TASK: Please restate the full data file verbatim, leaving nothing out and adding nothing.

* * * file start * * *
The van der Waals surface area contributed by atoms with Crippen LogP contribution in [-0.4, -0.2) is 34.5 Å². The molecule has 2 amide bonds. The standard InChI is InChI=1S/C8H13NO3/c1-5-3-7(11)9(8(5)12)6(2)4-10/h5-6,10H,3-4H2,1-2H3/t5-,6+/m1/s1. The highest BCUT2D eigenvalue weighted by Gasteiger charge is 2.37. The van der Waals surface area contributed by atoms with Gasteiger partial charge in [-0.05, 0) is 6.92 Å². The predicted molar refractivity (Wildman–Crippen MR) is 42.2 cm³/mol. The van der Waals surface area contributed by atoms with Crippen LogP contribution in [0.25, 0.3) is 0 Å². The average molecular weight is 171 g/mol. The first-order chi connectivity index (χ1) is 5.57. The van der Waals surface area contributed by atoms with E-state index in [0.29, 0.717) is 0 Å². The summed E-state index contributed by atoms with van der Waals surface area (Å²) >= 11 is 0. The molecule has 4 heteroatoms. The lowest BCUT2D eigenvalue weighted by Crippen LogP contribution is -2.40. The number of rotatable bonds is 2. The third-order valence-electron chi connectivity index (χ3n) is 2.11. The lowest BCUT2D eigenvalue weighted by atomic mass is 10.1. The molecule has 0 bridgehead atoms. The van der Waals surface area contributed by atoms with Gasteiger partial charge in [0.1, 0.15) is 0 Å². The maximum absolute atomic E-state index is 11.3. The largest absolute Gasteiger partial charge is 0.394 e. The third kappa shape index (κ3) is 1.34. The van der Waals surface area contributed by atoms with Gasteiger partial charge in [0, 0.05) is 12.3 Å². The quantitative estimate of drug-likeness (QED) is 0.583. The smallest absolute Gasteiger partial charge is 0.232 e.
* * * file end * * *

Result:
The van der Waals surface area contributed by atoms with Crippen LogP contribution in [-0.4, -0.2) is 34.5 Å². The molecule has 2 amide bonds. The standard InChI is InChI=1S/C8H13NO3/c1-5-3-7(11)9(8(5)12)6(2)4-10/h5-6,10H,3-4H2,1-2H3/t5-,6+/m1/s1. The highest BCUT2D eigenvalue weighted by Gasteiger charge is 2.37. The van der Waals surface area contributed by atoms with Gasteiger partial charge in [-0.05, 0) is 6.92 Å². The predicted molar refractivity (Wildman–Crippen MR) is 42.2 cm³/mol. The van der Waals surface area contributed by atoms with Crippen LogP contribution in [0.25, 0.3) is 0 Å². The average molecular weight is 171 g/mol. The first-order chi connectivity index (χ1) is 5.57. The van der Waals surface area contributed by atoms with E-state index in [0.29, 0.717) is 0 Å². The summed E-state index contributed by atoms with van der Waals surface area (Å²) >= 11 is 0. The molecule has 4 heteroatoms. The lowest BCUT2D eigenvalue weighted by Crippen LogP contribution is -2.40. The number of rotatable bonds is 2. The third-order valence-electron chi connectivity index (χ3n) is 2.11. The lowest BCUT2D eigenvalue weighted by atomic mass is 10.1. The molecule has 0 bridgehead atoms. The van der Waals surface area contributed by atoms with Gasteiger partial charge in [0.1, 0.15) is 0 Å². The maximum absolute atomic E-state index is 11.3. The largest absolute Gasteiger partial charge is 0.394 e. The third kappa shape index (κ3) is 1.34. The van der Waals surface area contributed by atoms with Gasteiger partial charge in [0, 0.05) is 12.3 Å². The quantitative estimate of drug-likeness (QED) is 0.583. The smallest absolute Gasteiger partial charge is 0.232 e.